21 December 2011 A roadmap setting out the mid- to long-term activities needed for the decommissioning of the damaged Fukushima Daiichi reactors has been released. The plan envisages decommissioning activities being completed within 30 to 40 years. The roadmap – drafted by Tokyo Electric Power Company (Tepco); the Ministry of Economy, Trade and Industry’s Agency for Natural Resources and Energy; and the Nuclear and Industrial Safety Agency – received government approval today. Japanese prime minister Yoshihiko Noda announced on 16 December that the Fukushima Daiichi reactors had attained ‘cold shutdown’ conditions bringing to a close the ‘accident’ phase of events at the plant triggered by the 11 March tsunami. In announcing the decommissioning roadmap, Tepco said that it will now “shift our approach from the stabilization of the plant to the maintenance of stable condition.” The roadmap is split into three phases, the primary targets of which are: the removal of fuel from all four used fuel pools; the removal of melted fuel from the three damaged reactor cores; and finally the demolition of the reactor facilities. Work to carry out these tasks will be hampered by the amount of debris and contamination present on the site, not least that on top of units 1, 3 and 4. Tepco said that it plans to start removing the fuel from the used fuel pool at the top of the reactor building of unit 4 within the next two years, while the removal of fuel from the pool at unit 3 will begin by the end of 2014. At unit 1, the company plans to develop a used fuel removal plan based on its experience at units 3 and 4, while for unit 2 it will develop a plan once the inside of the reactor building has been decontaminated and the condition of existing used fuel handling equipment has been assessed. Tepco plans to remove all of the used fuel from the four pools within ten years, during which time it will determine what reprocessing and storage methods it will use to deal with it. With regards to fuel within the reactors themselves, its exact location and condition is still not known, but an earlier analysis suggested that most of unit 1’s fuel melted and went through the bottom of the reactor vessel, as well as about 70 centimetres of the drywell concrete below. The cores of units 2 and 3...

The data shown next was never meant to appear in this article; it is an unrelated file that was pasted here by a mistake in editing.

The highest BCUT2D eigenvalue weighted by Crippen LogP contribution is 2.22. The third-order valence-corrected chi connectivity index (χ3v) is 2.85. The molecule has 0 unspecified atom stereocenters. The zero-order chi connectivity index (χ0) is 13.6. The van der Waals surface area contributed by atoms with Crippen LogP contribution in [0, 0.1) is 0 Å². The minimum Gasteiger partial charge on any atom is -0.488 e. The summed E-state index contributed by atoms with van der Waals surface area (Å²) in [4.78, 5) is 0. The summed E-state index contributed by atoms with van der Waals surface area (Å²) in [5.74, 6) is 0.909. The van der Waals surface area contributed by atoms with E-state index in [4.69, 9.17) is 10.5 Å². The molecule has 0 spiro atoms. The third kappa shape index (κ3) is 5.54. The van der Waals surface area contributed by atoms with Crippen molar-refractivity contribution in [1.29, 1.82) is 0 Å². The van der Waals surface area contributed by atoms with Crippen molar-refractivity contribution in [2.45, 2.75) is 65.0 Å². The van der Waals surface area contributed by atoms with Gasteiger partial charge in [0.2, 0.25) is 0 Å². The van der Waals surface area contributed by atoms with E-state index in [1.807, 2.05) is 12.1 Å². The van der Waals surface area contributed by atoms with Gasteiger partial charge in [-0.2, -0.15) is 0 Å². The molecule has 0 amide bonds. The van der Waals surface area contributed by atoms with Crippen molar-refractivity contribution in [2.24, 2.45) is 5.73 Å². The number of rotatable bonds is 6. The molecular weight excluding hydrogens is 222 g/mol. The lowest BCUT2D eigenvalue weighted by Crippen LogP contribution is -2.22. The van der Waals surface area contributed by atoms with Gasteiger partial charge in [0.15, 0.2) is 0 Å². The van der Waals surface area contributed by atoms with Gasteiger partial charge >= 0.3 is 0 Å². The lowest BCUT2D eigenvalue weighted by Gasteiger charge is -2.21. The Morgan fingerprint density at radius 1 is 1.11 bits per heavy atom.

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New date for Olkiluoto 3

21 December 2011 August 2014 is the date that Teollisuuden Voima Oyj (TVO) expects to see power flow from its new reactor, Olkiluoto 3, according to a single-line statement issued today. The announcement brought a little more clarity to the unit’s schedule compared with TVO’s last announcement, which specified only the year 2014. The Finnish utility said it had been informed by the Areva-Siemens consortium building the unit that August 2014 was scheduled for commercial operation. Construction started in May 2005. Fuente:...
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New data on low-dose radiation

21 December 2011 Results from America’s Berkeley National Laboratory have cast doubt on the assumption that risk from radiation is always proportional to exposure – a theory that underpins most measures for radiological protection. Living cells are constantly bombarded by ionizing radiation in various forms and from various sources, all of which have the potential to damage DNA. Unless this damage is corrected by self-repair mechanisms it can result in cell malfunction or the malignancy known as cancer.   These effects have been clearly shown to be statistically likely for high radiation doses, such as those received by Japanese survivors of atomic bombs. What is less well understood and far harder to study are the effects of lower doses of radiation as received from natural sources, medical scans, or to a lesser extent nuclear power operations.   The prevailing method to deal with this area of uncertainty is to extrapolate the observable effects of high doses and assume the same relationship applies to low doses with no observable effect i.e. assume that all levels of exposure come with a commensurate health risk, no matter how small. This approach is used in practice as a basis for the management of occupational and public exposure worldwide. It is a safe assumption that the amount of DNA damage increases in line with radiation exposure, but Mina Bissell of Berkeley’s life sciences division said today: “Our data show that at lower doses of ionizing radiation, DNA repair mechanisms work much better than at higher doses.” She added that this “casts doubt on the general assumption that any amount of ionizing radiation is harmful and additive.”   The researchers used time-lapse images of cells as they responded to various radiation doses. They were able to see the repair proteins concentrate around parts of DNA that had suffered a double strand break in what are called radiation-induced foci (RIF). Over time the severed ends of DNA strands actually moved within the cell nucleus to gather in larger RIFs known as ‘repair centres’.   Sylvain Costes, who led the study, said that multiple repairs could be taking place simultaneously in the repair centres, leading to more errors in the repaired DNA. He said that at low levels of radiation, such as the natural levels humans experienced throughout evolution, it was “unlikely” that any cell would have to repair more than one double strand break at once.  ...